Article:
It’s not nice to see your shares drop 60% in a day as Imagination’s did when Apple said it was going to make its own GPUs.
It’s not nice to see your shares drop 30% as Dialog’s did yesterday when it was revealed that Apple is developing power management chips.
So, shivers may be chilling spines at Apple silicon suppliers like ST, InvenSense, Qorvo, Synaptics, Cirrus Logic, Skyworks and ADI now it has become apparent that Apple is serious about in-house sourcing of its silicon.
To add insult to injury, Apple has been poaching engineers from Imagination and Dialog to develop in-house replacements which will supplant their soon-to-be-erstwhile suppliers’ products.
It is a story as old as the hills in the chip business.
ST never really recovered after Nokia collapsed when Nokia represented over 20% of ST’s sales.
The 1980s collapses of the games and microcomputer markets had dire effects on chip suppliers who had put too much of their resources into ROMs and DRAMs.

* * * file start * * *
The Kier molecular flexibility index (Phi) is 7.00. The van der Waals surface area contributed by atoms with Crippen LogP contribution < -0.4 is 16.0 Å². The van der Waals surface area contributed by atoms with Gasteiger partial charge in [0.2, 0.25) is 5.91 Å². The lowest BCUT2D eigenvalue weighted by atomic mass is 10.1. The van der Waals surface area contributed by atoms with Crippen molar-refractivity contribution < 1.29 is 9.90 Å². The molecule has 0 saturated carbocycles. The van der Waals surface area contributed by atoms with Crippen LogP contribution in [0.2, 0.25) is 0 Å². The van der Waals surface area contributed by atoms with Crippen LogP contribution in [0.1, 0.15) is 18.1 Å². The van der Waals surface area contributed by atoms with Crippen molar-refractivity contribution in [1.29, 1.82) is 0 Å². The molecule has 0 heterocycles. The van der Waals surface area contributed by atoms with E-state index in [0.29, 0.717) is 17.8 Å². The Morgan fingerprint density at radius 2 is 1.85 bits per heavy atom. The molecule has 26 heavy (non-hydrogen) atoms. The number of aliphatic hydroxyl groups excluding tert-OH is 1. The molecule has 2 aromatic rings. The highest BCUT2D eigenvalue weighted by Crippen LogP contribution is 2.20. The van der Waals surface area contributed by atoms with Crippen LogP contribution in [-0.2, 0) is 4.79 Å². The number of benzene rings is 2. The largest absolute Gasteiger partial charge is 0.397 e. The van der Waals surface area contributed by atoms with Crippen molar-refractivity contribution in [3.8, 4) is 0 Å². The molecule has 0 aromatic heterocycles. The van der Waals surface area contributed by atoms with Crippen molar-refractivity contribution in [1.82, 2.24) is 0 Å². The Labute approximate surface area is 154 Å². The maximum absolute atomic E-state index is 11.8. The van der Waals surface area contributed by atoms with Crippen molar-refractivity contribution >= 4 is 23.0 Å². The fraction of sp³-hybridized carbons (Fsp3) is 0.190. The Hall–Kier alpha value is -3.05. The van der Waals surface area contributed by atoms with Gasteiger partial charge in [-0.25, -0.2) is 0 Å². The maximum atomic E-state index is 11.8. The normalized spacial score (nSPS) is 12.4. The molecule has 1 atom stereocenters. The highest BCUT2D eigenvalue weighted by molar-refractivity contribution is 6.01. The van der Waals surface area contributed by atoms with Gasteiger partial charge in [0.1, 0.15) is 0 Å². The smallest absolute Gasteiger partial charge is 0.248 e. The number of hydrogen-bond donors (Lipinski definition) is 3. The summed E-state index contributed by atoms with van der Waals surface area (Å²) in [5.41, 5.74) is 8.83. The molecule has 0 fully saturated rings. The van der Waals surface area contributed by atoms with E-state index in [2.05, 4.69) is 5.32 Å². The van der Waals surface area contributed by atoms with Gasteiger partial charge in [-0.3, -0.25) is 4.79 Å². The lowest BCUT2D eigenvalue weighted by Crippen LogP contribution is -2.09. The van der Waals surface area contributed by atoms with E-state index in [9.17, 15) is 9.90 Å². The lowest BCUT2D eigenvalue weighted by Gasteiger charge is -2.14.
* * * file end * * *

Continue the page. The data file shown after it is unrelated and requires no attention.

Putting too many of your eggs in one basket is a well-known trap but, when Apple comes calling, how do you resist?
Just how far, one wonders, will this siliconisation of the Apple supply chain go? Processor cores for instance? Does ARM have to shiver? Now that ARM is owned by a heavily indebted Japanese conglomerate is it as attractive a supplier to Apple as it was when it was independent?
And it may not be over-fanciful to look at this extraordinary $27 billion bid by Apple supplier Hon Hai for Toshiba’s chip unit and wonder if Apple money is swelling the bid amount.
Hon Hai is very dependent on Apple. Over 50% of its sales come from Apple. If Apple wanted control-by-proxy over a major 3D NAND supplier it might put up some money to swell Hon Hai’s bid to buy Toshiba.
Samsung, Apple’s main competitor, can make everything in a mobile phone. Apple can make very little.
It may just be that Apple wants to be more like Samsung.